Modeling Transportation Network Dynamics as a Complex System

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## Modeling Transportation Network Dynamics as a Complex System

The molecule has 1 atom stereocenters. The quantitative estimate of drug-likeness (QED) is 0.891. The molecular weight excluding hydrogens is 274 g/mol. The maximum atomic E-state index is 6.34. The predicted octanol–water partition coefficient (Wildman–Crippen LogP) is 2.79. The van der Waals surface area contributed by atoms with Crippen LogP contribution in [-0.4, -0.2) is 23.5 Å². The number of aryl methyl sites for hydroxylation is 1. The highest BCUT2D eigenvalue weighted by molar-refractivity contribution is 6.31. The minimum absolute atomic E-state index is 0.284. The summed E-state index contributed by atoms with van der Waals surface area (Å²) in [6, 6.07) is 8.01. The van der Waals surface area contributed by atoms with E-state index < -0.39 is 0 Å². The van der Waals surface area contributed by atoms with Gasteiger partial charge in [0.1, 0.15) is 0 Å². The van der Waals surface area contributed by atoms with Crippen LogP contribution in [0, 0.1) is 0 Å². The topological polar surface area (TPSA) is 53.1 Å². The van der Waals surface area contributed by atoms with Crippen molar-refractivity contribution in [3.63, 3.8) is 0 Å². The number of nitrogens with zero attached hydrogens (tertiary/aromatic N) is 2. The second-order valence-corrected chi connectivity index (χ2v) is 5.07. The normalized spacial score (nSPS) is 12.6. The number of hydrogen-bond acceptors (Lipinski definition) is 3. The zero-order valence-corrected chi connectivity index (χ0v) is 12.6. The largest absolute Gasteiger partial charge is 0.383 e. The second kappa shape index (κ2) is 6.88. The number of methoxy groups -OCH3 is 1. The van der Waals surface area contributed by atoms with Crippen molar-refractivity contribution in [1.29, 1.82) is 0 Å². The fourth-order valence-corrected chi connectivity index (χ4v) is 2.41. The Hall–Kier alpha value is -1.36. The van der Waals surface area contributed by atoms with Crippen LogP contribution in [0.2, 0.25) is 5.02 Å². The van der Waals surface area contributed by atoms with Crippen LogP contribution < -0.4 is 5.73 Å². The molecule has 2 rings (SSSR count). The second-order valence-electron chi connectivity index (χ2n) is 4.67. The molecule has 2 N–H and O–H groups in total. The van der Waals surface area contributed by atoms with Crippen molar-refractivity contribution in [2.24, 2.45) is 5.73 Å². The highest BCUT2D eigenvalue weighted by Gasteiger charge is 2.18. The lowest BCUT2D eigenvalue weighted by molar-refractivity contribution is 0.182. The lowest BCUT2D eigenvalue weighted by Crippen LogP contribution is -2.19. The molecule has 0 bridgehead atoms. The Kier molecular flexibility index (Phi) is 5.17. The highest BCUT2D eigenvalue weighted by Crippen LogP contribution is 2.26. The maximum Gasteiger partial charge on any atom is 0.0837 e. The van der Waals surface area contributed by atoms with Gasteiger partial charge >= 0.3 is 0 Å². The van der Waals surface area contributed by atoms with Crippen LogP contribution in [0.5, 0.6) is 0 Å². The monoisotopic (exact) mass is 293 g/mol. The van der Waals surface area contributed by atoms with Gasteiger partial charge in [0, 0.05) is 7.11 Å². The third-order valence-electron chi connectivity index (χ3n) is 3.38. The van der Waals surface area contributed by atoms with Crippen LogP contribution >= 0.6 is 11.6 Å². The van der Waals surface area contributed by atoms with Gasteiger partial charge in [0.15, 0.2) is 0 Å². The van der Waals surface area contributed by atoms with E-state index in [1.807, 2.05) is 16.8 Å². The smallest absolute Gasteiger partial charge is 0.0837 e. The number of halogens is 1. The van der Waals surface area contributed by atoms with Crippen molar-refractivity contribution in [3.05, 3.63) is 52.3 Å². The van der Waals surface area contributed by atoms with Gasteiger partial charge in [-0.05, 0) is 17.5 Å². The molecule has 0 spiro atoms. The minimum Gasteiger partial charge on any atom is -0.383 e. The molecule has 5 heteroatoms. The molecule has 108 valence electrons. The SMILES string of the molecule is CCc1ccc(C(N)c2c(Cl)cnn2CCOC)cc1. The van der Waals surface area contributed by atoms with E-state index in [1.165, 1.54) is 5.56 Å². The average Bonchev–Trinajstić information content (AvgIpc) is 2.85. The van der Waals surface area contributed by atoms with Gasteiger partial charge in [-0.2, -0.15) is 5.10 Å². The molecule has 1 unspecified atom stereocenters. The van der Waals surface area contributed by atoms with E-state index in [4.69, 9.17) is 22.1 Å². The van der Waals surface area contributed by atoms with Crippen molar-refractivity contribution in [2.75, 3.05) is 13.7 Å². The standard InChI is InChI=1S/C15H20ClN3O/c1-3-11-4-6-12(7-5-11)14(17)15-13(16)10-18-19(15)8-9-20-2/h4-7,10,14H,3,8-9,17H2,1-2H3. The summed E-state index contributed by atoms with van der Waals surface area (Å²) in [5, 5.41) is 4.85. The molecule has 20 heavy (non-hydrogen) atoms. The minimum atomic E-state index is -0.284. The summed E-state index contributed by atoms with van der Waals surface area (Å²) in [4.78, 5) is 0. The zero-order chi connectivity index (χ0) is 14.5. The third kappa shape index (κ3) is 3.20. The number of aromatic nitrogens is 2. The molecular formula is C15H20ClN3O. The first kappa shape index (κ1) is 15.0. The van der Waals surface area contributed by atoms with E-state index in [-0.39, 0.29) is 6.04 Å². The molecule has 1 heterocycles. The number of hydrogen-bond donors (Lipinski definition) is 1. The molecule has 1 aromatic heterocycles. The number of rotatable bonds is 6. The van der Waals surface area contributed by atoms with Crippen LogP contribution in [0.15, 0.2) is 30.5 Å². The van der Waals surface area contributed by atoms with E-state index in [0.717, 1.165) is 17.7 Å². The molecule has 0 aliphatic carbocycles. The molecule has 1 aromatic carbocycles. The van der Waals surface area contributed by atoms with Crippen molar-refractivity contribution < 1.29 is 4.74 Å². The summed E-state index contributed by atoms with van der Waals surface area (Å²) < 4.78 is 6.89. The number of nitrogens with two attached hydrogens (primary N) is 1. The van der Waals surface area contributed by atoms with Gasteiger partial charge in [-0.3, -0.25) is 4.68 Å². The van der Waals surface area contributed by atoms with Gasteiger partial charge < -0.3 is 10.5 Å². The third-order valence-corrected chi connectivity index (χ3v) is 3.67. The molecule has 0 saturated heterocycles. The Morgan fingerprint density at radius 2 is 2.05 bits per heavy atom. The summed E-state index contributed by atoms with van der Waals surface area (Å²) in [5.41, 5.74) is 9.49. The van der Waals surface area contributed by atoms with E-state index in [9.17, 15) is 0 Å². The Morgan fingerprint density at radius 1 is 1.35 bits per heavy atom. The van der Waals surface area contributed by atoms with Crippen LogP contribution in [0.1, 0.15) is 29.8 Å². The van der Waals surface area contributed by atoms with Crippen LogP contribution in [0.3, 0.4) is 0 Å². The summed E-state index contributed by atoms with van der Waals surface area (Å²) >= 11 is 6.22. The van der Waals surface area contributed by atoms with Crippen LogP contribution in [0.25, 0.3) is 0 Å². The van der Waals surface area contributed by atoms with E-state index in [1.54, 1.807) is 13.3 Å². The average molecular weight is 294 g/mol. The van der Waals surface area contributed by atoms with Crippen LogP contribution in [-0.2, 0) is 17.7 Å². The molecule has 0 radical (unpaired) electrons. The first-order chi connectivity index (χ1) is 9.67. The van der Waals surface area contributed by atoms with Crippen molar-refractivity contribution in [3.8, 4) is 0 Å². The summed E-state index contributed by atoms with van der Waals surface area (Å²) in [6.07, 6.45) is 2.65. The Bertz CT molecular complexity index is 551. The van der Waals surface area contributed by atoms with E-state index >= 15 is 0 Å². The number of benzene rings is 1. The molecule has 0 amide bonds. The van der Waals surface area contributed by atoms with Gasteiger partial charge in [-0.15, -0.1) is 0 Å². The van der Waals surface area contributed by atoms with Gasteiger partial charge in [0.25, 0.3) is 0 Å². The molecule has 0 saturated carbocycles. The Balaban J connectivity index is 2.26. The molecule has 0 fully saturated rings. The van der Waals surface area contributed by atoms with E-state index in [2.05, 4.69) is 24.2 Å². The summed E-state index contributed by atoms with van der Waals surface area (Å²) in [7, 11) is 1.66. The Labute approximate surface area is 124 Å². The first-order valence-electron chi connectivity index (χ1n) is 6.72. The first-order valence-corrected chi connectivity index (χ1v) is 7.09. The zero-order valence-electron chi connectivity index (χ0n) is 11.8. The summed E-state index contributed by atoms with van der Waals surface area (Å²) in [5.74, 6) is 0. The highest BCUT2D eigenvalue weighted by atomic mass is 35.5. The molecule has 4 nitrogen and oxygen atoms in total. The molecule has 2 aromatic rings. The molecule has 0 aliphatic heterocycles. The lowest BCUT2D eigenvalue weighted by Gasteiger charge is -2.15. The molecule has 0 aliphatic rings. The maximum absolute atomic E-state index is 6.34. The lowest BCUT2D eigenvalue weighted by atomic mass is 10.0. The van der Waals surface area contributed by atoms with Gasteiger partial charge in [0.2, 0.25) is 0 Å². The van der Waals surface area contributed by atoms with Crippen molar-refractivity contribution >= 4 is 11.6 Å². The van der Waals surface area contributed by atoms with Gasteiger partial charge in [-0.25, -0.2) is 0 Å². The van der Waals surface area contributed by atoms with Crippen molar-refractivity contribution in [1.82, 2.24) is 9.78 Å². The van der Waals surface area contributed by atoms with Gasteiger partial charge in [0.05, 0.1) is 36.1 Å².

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**Modeling Transportation Network Dynamics as a Complex System**• David Levinson • Bhanu Yerra**Objectives**• Why do networks expand and contract? • Do networks self-organize into hierarchies? • Roads - an emergent property? • Can investment rules predict location of network improvement? • How can this improved knowledge help in planning transportation networks?**How networks change with time?**• State of a network node changes • Travel time of a link changes • Capacity of a link changes • Flow on a link changes • New links and nodes are added • Existing links are removed • System properties, like congestion, change over time**How to model a network as a complex system?**• Links and nodes are agents • Agent properties • Rules of interaction that determine the state of agents in the next time step • Spatial pattern of interaction between agents • External forces and variables • Initial states**Transportation network as a complex system**• Network is split into two layers • Network layer • Land use layer • Network is modeled as a directed graph • Land Use Layer has small land blocks as agents that determine the populations and land use**Network Layer**Land Use Layer Figure 1: Splitting the system into network layer and land use layer**Models Required**• Land use and population model • Travel demand model • Revenue model • Cost model • Network investment model**Network**• Grid network • Random networks will also be tested • Networks under modeling stage • Cylindrical network • Torus network • Initial speed distribution • Every link with same initial speed • Uniformly distributed speeds**Land Use and Demography**• Small Land Blocks are agents • Population, business activity, and geographical features are attributes • Uniformly distributed and bell shaped land use are modeled • Land use is assumed to be static • Dynamics of land use will be added later**Travel Demand Model**• Trip Generation • Using Land use model trips produced and attracted are calculated for each cell • Cells are assigned to network nodes using voronoi diagram • Trips produced and attracted are calculated for a network node using voronoi diagram**Travel Demand Model(Contd.)**• Trip Distribution • Calculates trips between network nodes • Gravity model Where, trs is trips from origin node r to destination node s, pr is trips produced from node r, qsis trips attracted to node s, drsis cost of travel between nodes r and s along shortest path**Travel Demand Model(Contd.)**• Traffic Assignment • Path with least cost of traveling • Cost of traveling a link is Where, la is length of link a va is speed of link a is value of time o is tax rate 1, 2 are coefficients**Travel Demand Model(Contd.)**• Traffic Assignment ( Contd.) • Dijkstras Algorithm • Flow on a link is Where, Krsis a set of links along the shortest path from node r to node s, a,rs = 1 if a Krs, 0 otherwise**Revenue Model**• Toll is the only source of revenue • Annual revenue generated by a link is total toll paid by the travelers Where, coefficients are same as coefficients used in traveling cost function • A central revenue handling agent can be modeled**Cost Model**• Assuming only one type of cost • Cost of a link is Where, c is cost rate, 1, 2, 3 are coefficients. • Introducing more cost functions makes the model more complicated and probably more realistic**Network Investment Model**• A link based model • Speed of a link improves if revenue is more than cost of maintenance, drops otherwise Where, vat is speed of link a at time step t, • is speed reduction coefficient. • No revenue sharing between links: Revenue from a link is used in its own investment**Examples**• Base case • Network - speed ~ U(1, 1) • Land use ~ U(10, 10) • Travel cost da { = 1.0, o = 1.0, 1 = 1.0, 2 = 0.0} • Cost model {c =365, 1 = 1.0, 2 = 0.75, 3 = 0.75} • Improvement model { = 1.0} • Speeds on links running in opposite direction between same nodes are averaged • Symmetric route assignment**Initial network**Equilibrium network state after 8 iterations Slow Fast Figure 4 Equilibrium speed distribution for the base case on a 10x10 grid network Base Case**Base Case**Initial network Equilibrium network state after 9 iterations Slow Fast Figure 5 Equilibrium speed distribution for the base case on a 15x15 grid network**Initial network**Equilibrium network state after 8 iterations Slow Fast Figure 6 Equilibrium speed distribution for case 2 on a 10x10 grid network Case 2: Same as base case but initial speeds ~ U(1, 5)**Initial network**Equilibrium network state after 8 iterations Slow Fast Figure 7 Equilibrium speed distribution for case 2 on a 15x15 grid network Case 2: Same as base case but initial speeds ~ U(1, 5)**Initial network**Equilibrium network state after 7 iterations Slow Fast Figure 8 Equilibrium speed distribution for case 3 on a 10x10 grid network Case 3: Base case with a downtown**Initial network**Equilibrium network state after 7 iterations Slow Fast Figure 9 Equilibrium speed distribution for case 3 on a 15x15 grid network Case 3: Base case with a downtown**Conclusions**• Succeeded in growing transportation networks • Sufficiency of simple link based revenue and investment rules in mimicking the network structure • Hierarchical structure of transportation networks is a property not entirely a design • Future work will help in better understanding of network dynamics**Future Work**• Trip distribution - An agent based combined trip distribution and traffic assignment • Traffic assignment - Deterministic and Stochastic user equilibrium • Revenue sharing between links • Modeling construction of new links • Maintenance and construction costs • Spatial dependent revenue and investment models